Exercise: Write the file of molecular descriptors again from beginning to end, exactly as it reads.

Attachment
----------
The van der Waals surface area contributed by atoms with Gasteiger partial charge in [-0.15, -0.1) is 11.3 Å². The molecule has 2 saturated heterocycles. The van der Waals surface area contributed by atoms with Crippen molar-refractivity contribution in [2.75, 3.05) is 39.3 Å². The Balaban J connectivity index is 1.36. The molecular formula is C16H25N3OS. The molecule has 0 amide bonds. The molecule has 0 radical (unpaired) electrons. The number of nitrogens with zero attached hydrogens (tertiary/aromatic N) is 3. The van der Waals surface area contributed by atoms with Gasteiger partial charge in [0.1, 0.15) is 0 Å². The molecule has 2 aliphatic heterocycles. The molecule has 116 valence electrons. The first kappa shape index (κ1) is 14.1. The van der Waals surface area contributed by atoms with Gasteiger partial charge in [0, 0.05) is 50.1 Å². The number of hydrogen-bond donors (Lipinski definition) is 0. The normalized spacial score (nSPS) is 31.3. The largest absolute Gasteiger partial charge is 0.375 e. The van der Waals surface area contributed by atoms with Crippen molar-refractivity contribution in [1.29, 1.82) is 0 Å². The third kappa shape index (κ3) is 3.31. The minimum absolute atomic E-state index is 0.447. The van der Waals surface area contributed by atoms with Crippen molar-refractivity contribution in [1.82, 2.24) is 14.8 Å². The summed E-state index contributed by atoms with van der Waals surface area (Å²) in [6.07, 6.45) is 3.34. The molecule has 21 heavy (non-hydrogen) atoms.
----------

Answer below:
The van der Waals surface area contributed by atoms with Gasteiger partial charge in [-0.15, -0.1) is 11.3 Å². The molecule has 2 saturated heterocycles. The van der Waals surface area contributed by atoms with Crippen molar-refractivity contribution in [2.75, 3.05) is 39.3 Å². The Balaban J connectivity index is 1.36. The molecular formula is C16H25N3OS. The molecule has 0 amide bonds. The molecule has 0 radical (unpaired) electrons. The number of nitrogens with zero attached hydrogens (tertiary/aromatic N) is 3. The van der Waals surface area contributed by atoms with Gasteiger partial charge in [0.1, 0.15) is 0 Å². The molecule has 2 aliphatic heterocycles. The molecule has 116 valence electrons. The first kappa shape index (κ1) is 14.1. The van der Waals surface area contributed by atoms with Gasteiger partial charge in [0, 0.05) is 50.1 Å². The number of hydrogen-bond donors (Lipinski definition) is 0. The normalized spacial score (nSPS) is 31.3. The largest absolute Gasteiger partial charge is 0.375 e. The van der Waals surface area contributed by atoms with Crippen molar-refractivity contribution in [1.29, 1.82) is 0 Å². The third kappa shape index (κ3) is 3.31. The minimum absolute atomic E-state index is 0.447. The van der Waals surface area contributed by atoms with Crippen molar-refractivity contribution in [1.82, 2.24) is 14.8 Å². The summed E-state index contributed by atoms with van der Waals surface area (Å²) in [6.07, 6.45) is 3.34. The molecule has 21 heavy (non-hydrogen) atoms.